Batman actor Michael Gough dies

Michael Gough, who played butler Alfred to Bruce Wayne in four Batman films, has died.
British actor Michael Gough is best known for playing the butler Alfred in four Batman films. (Warner Bros.)

British actor Michael Gough, who portrayed the butler Alfred to Bruce Wayne in four Batman films, has died at the age of 94.

Gough died at his U.K. home, surrounded by family. He had been ill for the past year, but no cause of death was released.

A classically trained actor, Gough appeared in 150 films over a career that spanned 65 years.

Director Tim Burton cast him as the kindly and very correct butler Alfred Pennyworth after having recognized him from the Hammer horror films of the 1960s.

Burton, and later director Joel Schumacher, kept Gough on as Alfred through Batman, Batman Returns, Batman Forever, and Batman & Robin, though Michael Keaton was eventually replaced as the Caped Crusader by Val Kilmer, and then George Clooney.

Burton also called on the Kuala Lumpur-born Gough for a role in Sleepy Hollow and voice work on Corpse Bride and Alice in Wonderland.

Theatre-trained actor

Michael Gough, seen at right with John Stratton, often portrayed well-bred villains, including in the play Colombe. (Maurice Ambler/Hulton Archive/Getty Images)
Trained at the Old Vic Theatre School, Gough had numerous stage roles in London and Liverpool, where the Old Vic operated during the Second World War.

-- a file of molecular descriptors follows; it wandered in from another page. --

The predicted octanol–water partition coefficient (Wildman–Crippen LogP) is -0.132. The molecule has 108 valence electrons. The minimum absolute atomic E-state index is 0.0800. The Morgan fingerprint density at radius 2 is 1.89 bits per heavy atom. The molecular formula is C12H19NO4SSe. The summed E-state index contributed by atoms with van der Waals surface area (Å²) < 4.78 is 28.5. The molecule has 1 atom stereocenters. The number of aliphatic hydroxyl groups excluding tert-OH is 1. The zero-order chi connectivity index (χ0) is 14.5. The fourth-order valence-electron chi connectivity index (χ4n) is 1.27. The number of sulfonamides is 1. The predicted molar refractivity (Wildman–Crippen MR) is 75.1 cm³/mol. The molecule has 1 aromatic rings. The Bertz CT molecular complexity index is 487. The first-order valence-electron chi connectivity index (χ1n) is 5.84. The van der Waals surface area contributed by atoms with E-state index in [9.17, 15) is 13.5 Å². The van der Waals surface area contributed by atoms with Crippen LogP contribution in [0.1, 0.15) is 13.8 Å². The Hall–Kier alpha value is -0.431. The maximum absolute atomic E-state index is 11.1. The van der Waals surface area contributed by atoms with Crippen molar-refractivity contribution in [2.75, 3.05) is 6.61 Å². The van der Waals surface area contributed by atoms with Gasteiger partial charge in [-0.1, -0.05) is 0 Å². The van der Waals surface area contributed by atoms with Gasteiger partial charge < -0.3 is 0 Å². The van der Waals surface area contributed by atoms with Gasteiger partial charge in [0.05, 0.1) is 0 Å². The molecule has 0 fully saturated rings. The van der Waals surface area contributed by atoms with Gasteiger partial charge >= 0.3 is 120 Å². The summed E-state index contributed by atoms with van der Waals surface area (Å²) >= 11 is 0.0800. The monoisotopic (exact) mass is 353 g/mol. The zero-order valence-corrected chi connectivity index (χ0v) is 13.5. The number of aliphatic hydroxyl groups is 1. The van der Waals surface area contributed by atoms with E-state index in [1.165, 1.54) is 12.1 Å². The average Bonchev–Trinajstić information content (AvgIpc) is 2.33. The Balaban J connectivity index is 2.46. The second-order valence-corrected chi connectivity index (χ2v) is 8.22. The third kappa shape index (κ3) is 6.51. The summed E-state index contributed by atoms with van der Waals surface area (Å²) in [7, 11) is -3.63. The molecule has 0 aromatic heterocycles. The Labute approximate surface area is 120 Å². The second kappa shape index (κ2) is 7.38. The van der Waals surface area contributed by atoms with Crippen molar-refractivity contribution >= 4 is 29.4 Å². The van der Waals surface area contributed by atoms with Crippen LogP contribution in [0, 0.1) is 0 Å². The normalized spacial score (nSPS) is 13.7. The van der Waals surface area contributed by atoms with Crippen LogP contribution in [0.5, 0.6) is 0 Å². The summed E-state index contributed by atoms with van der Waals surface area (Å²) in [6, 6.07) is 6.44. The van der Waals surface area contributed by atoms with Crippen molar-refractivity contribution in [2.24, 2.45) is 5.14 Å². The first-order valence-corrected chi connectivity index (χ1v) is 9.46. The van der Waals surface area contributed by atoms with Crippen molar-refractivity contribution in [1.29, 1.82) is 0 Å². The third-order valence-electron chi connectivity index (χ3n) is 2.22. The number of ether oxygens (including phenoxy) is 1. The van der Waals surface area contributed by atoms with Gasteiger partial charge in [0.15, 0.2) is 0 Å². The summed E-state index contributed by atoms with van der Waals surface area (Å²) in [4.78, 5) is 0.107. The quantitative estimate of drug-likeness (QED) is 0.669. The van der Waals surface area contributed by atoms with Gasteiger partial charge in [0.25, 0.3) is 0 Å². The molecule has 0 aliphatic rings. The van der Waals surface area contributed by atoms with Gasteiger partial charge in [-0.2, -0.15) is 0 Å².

Though he made his movie debut in 1946 in Androcles and the Lion, he alternated film and TV roles with stage work. Gough played a series of seducers and well-bred villains in films such as Horrors of the Black Museum (1959), in Black Zoo (1963), Berserk (1967) and Trog (1970).

Gough was a familiar face on British television, appearing in programs such as The Avengers, The Saint and Inspector Morse, as well as a memorable turn as The Celestial Toymaker in the 1960s incarnation of Doctor Who.

He also appeared in '60s TV series The Adventures of Robin Hood and The Count of Monte Cristo.

Gough won a Tony Award in New York in 1977 for his portrayal of a downtrodden husband in Alan Ayckbourn's Bedroom Farce, which had moved to Broadway from London's West End.

In later years, he was often cast as a British gentleman in the Alfred mould.

Gough was married four times. He is survived by his wife, Henrietta, a daughter and two sons.